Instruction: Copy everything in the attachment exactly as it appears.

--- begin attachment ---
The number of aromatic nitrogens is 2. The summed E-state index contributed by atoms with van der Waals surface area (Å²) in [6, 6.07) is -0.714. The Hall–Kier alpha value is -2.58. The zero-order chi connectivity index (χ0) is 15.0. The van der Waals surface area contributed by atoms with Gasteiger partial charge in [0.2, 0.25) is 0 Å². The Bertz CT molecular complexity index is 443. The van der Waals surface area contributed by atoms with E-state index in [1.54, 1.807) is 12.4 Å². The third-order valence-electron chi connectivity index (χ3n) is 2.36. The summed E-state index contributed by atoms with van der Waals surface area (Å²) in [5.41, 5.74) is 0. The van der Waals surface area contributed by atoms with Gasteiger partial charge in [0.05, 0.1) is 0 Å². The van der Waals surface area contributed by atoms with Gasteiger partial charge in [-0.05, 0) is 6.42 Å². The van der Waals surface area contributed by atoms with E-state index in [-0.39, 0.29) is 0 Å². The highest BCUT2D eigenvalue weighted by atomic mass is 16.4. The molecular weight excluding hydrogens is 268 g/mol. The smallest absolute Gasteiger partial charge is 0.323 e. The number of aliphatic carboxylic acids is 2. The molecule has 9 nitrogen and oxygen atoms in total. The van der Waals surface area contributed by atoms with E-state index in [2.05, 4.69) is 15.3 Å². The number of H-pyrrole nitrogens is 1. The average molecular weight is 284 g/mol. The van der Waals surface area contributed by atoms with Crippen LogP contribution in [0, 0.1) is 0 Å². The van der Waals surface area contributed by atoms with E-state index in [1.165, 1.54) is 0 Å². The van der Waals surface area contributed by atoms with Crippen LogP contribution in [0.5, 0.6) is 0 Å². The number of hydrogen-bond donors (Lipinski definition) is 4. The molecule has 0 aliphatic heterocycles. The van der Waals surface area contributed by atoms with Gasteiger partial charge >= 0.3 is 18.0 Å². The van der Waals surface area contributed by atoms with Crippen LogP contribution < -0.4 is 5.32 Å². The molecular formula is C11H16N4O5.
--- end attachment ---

The number of aromatic nitrogens is 2. The summed E-state index contributed by atoms with van der Waals surface area (Å²) in [6, 6.07) is -0.714. The Hall–Kier alpha value is -2.58. The zero-order chi connectivity index (χ0) is 15.0. The van der Waals surface area contributed by atoms with Gasteiger partial charge in [0.2, 0.25) is 0 Å². The Bertz CT molecular complexity index is 443. The van der Waals surface area contributed by atoms with E-state index in [1.54, 1.807) is 12.4 Å². The third-order valence-electron chi connectivity index (χ3n) is 2.36. The summed E-state index contributed by atoms with van der Waals surface area (Å²) in [5.41, 5.74) is 0. The van der Waals surface area contributed by atoms with Gasteiger partial charge in [0.05, 0.1) is 0 Å². The van der Waals surface area contributed by atoms with Gasteiger partial charge in [-0.05, 0) is 6.42 Å². The van der Waals surface area contributed by atoms with E-state index in [-0.39, 0.29) is 0 Å². The highest BCUT2D eigenvalue weighted by atomic mass is 16.4. The molecular weight excluding hydrogens is 268 g/mol. The smallest absolute Gasteiger partial charge is 0.323 e. The number of aliphatic carboxylic acids is 2. The molecule has 9 nitrogen and oxygen atoms in total. The van der Waals surface area contributed by atoms with E-state index in [2.05, 4.69) is 15.3 Å². The number of H-pyrrole nitrogens is 1. The average molecular weight is 284 g/mol. The van der Waals surface area contributed by atoms with Crippen LogP contribution in [0, 0.1) is 0 Å². The van der Waals surface area contributed by atoms with E-state index in [1.165, 1.54) is 0 Å². The van der Waals surface area contributed by atoms with Crippen LogP contribution in [0.5, 0.6) is 0 Å². The number of hydrogen-bond donors (Lipinski definition) is 4. The molecule has 0 aliphatic heterocycles. The van der Waals surface area contributed by atoms with Gasteiger partial charge >= 0.3 is 18.0 Å². The van der Waals surface area contributed by atoms with Crippen LogP contribution < -0.4 is 5.32 Å². The molecular formula is C11H16N4O5.